On 29/08/2010 16:46, David Gerard wrote:
On 29 August 2010 15:38, Peter
The problem is that until someone sits up and
notices the serious errors that
are propagated through Wikipedia (and which are now becoming part of the
folk wisdom of the internet), no one will be bothered. The problem is that no one
*knows* there are problems, and so no one can be bothered. I've started documenting
the problem in a small way, e.g. here
and here http://ocham.blogspot.com/2010/06/avicennian-logic.html
, but this is only
in my own area of expertise.
What is the very smallest thing that could be done, I wonder?
Probably just documenting problems, as you note.
It is helpful that on Wikipedia the editorial process is largely
transparent, so the question "how did it get like this?" can actually
be answered. Wikipedia is not reliable, but it turns out that how
paper encyclopedias and newspapers were written was similarly
susceptible - with Wikipedia we can see inside the sausage factory
rather than pretending that the mass media is a happy unicorn-filled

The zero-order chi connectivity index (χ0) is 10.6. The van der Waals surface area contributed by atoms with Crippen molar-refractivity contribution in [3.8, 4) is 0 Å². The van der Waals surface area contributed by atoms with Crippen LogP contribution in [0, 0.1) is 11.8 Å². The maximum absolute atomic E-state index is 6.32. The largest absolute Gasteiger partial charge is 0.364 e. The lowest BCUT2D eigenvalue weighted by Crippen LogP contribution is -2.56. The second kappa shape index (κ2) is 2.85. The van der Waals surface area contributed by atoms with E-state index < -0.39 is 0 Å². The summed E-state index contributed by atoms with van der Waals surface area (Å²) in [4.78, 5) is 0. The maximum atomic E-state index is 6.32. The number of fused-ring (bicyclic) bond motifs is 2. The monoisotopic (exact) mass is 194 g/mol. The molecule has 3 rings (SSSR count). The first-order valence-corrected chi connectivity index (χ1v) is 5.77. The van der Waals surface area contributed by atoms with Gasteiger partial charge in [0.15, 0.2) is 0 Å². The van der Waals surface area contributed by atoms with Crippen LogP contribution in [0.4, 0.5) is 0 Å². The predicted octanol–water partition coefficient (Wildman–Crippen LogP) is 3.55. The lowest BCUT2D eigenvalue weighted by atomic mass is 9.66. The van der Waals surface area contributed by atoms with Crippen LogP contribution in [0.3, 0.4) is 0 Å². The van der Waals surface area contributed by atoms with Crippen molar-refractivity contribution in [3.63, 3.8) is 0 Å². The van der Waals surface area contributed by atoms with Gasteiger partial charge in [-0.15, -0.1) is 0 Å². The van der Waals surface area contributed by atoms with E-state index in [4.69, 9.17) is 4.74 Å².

fairyland of scrupulous fact-checking and expert supervision.
I've mentioned before that this was wrong for almost 2 years, and it
went through various edits and reformatting over that time:
I got three of my coleagues with Phd's in maths to look at it
independently and all three said something to the effect of "I'm going
to pretend I've never read that because otherwise I'll have to correct
it and I'm not prepared to spend the evening argue the toss with a
teenager." and they weren't alone, because other geometric modelers had
drawn my attention to it in the first place.
Now whether they would have had to or not isn't the point. The point was
that all had experience onwiki aguements, and all had independently
decided that they're time was better spent in ways other than agueing
with a wikieditor.